Students from the European Union will no longer be able to claim student loans in England under the home fee status from the 2021-22 academic year onwards, the government have confirmed.
The Universities Minister, Michelle Donelan MP, said in a statement that this would apply to all types of funding – “undergraduate, postgraduate and advanced learner financial support” – provided by Student Finance England (SFE) in the first full academic year after the current transition period.
The new change would be for students who start their studies in 2021-22, and it is understood that those studying in 2021-22 who are continuing students will be able to continue with their current finance arrangements.
Donelan added that the decision was as a direct result of the “Government’s decision to leave the EU”, whilst also stating that “EU, other EEA and Swiss students, staff and researchers make an important contribution to our universities. I want that contribution to continue and am confident – given the world-leading quality of our higher education sector – that it will.”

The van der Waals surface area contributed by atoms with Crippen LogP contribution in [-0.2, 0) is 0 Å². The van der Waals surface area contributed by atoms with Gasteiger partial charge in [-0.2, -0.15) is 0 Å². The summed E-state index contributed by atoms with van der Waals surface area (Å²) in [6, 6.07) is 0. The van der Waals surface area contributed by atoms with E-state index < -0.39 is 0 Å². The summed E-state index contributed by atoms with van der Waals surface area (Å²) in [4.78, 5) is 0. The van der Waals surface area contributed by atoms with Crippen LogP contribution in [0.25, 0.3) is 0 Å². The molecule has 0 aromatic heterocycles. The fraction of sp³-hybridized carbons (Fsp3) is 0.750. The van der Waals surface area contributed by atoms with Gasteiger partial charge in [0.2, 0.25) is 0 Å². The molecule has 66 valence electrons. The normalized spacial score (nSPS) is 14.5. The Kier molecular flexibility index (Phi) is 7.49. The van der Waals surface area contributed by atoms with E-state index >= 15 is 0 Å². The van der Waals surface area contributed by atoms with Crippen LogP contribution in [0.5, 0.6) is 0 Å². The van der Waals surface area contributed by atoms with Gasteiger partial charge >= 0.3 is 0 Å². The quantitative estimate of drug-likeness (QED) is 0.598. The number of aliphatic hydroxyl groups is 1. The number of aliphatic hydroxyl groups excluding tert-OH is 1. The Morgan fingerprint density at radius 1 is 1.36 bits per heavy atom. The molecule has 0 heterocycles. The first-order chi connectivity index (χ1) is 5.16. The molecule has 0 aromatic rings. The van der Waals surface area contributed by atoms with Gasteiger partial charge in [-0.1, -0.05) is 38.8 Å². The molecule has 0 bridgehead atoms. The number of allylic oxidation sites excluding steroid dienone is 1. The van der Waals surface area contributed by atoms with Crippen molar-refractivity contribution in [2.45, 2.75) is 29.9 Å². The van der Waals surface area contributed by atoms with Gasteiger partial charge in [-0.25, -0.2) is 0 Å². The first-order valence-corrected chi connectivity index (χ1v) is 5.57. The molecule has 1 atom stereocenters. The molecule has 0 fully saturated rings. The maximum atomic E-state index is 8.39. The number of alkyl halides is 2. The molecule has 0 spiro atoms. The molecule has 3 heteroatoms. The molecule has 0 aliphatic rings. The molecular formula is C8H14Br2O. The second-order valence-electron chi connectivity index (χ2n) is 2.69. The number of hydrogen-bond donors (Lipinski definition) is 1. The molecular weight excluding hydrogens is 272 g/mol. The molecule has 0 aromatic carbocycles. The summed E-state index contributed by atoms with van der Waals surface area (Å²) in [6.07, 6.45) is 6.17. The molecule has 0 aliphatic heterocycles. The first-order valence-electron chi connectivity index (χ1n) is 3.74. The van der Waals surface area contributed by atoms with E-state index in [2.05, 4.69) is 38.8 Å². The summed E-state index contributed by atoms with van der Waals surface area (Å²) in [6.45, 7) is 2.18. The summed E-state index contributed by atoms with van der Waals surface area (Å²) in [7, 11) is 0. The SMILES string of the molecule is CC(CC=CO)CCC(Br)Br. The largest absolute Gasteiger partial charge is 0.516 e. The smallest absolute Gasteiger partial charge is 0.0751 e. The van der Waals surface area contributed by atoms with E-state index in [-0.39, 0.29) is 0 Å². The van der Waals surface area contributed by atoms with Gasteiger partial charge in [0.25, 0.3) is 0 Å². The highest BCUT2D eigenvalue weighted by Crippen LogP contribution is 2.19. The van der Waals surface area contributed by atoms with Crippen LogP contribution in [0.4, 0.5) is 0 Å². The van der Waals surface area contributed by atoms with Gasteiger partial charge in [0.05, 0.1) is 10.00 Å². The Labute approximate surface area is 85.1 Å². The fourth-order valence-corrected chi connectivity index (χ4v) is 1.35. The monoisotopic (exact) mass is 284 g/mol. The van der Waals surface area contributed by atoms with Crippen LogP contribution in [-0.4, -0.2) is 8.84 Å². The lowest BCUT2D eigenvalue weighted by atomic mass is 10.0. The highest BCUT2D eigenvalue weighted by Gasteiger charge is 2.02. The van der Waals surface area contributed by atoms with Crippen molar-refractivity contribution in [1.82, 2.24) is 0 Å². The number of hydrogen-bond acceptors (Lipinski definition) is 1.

The news comes as there has already been a 2% drop in applications to UK universities from EU/EEA students for the 2020-21 academic year, according to UCAS data.
Nick Hillman, director of Higher Education Policy Institute (HEPI), said that although this decision wasn’t “a huge surprise […] to date, EU students have benefited from lower fees and access to student loans that are subsidised by UK taxpayers. Together, these have lowered the financial obstacles to studying in the UK.”
He urged EU citizens to apply to universities to start in this coming September under home fee status “before the new rules come into effect next year”.
The Transition Period allows for new legislation to be designed for the UK’s future relationship with the EU, and ends on 31 December 2020.